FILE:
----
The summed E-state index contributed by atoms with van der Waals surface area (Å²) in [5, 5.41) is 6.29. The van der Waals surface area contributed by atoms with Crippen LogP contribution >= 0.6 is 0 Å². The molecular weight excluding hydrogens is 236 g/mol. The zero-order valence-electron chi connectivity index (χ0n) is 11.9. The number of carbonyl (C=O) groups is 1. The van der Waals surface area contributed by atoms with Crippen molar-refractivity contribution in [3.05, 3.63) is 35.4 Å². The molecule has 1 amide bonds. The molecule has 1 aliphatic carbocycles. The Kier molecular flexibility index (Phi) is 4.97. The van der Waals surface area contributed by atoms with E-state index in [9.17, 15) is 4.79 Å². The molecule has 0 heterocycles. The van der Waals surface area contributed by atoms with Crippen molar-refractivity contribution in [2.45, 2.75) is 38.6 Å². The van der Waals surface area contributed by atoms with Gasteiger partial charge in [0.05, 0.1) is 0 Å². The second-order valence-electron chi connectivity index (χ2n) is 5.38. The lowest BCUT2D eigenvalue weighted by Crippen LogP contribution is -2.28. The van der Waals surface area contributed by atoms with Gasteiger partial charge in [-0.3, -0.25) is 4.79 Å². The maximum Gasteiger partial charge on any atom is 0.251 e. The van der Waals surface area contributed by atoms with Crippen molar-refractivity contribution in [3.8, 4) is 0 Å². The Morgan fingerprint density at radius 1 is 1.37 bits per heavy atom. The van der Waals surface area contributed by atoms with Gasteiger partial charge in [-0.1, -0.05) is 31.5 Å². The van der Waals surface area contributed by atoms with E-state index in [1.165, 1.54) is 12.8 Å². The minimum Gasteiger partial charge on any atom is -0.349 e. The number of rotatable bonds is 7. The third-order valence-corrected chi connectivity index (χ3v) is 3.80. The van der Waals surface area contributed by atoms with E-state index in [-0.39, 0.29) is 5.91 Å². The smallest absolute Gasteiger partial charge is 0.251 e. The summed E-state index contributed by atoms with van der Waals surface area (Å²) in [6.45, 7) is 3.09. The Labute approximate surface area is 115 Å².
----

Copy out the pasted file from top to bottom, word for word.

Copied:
The summed E-state index contributed by atoms with van der Waals surface area (Å²) in [5, 5.41) is 6.29. The van der Waals surface area contributed by atoms with Crippen LogP contribution >= 0.6 is 0 Å². The molecular weight excluding hydrogens is 236 g/mol. The zero-order valence-electron chi connectivity index (χ0n) is 11.9. The number of carbonyl (C=O) groups is 1. The van der Waals surface area contributed by atoms with Crippen molar-refractivity contribution in [3.05, 3.63) is 35.4 Å². The molecule has 1 amide bonds. The molecule has 1 aliphatic carbocycles. The Kier molecular flexibility index (Phi) is 4.97. The van der Waals surface area contributed by atoms with E-state index in [9.17, 15) is 4.79 Å². The molecule has 0 heterocycles. The van der Waals surface area contributed by atoms with Crippen molar-refractivity contribution in [2.45, 2.75) is 38.6 Å². The van der Waals surface area contributed by atoms with Gasteiger partial charge in [0.05, 0.1) is 0 Å². The second-order valence-electron chi connectivity index (χ2n) is 5.38. The lowest BCUT2D eigenvalue weighted by Crippen LogP contribution is -2.28. The van der Waals surface area contributed by atoms with Gasteiger partial charge in [-0.3, -0.25) is 4.79 Å². The maximum Gasteiger partial charge on any atom is 0.251 e. The van der Waals surface area contributed by atoms with Crippen molar-refractivity contribution in [3.8, 4) is 0 Å². The Morgan fingerprint density at radius 1 is 1.37 bits per heavy atom. The van der Waals surface area contributed by atoms with Gasteiger partial charge in [-0.1, -0.05) is 31.5 Å². The van der Waals surface area contributed by atoms with E-state index in [1.165, 1.54) is 12.8 Å². The minimum Gasteiger partial charge on any atom is -0.349 e. The number of rotatable bonds is 7. The third-order valence-corrected chi connectivity index (χ3v) is 3.80. The van der Waals surface area contributed by atoms with E-state index in [-0.39, 0.29) is 5.91 Å². The smallest absolute Gasteiger partial charge is 0.251 e. The summed E-state index contributed by atoms with van der Waals surface area (Å²) in [6.45, 7) is 3.09. The Labute approximate surface area is 115 Å².